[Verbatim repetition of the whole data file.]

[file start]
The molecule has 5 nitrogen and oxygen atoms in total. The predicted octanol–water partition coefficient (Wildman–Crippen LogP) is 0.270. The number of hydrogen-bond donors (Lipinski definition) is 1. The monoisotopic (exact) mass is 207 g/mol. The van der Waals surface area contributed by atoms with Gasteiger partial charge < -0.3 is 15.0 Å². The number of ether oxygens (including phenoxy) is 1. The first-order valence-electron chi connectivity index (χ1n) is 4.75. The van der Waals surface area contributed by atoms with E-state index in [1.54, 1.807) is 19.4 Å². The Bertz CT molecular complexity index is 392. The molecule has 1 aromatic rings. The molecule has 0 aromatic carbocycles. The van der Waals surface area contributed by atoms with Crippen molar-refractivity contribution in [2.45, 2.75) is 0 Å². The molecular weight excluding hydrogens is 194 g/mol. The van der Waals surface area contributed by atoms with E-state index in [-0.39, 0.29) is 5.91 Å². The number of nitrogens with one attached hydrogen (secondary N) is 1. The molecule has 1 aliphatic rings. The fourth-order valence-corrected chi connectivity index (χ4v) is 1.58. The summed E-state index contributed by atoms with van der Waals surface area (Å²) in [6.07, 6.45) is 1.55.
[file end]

The molecule has 5 nitrogen and oxygen atoms in total. The predicted octanol–water partition coefficient (Wildman–Crippen LogP) is 0.270. The number of hydrogen-bond donors (Lipinski definition) is 1. The monoisotopic (exact) mass is 207 g/mol. The van der Waals surface area contributed by atoms with Gasteiger partial charge < -0.3 is 15.0 Å². The number of ether oxygens (including phenoxy) is 1. The first-order valence-electron chi connectivity index (χ1n) is 4.75. The van der Waals surface area contributed by atoms with E-state index in [1.54, 1.807) is 19.4 Å². The Bertz CT molecular complexity index is 392. The molecule has 1 aromatic rings. The molecule has 0 aromatic carbocycles. The van der Waals surface area contributed by atoms with Crippen molar-refractivity contribution in [2.45, 2.75) is 0 Å². The molecular weight excluding hydrogens is 194 g/mol. The van der Waals surface area contributed by atoms with E-state index in [-0.39, 0.29) is 5.91 Å². The number of nitrogens with one attached hydrogen (secondary N) is 1. The molecule has 1 aliphatic rings. The fourth-order valence-corrected chi connectivity index (χ4v) is 1.58. The summed E-state index contributed by atoms with van der Waals surface area (Å²) in [6.07, 6.45) is 1.55.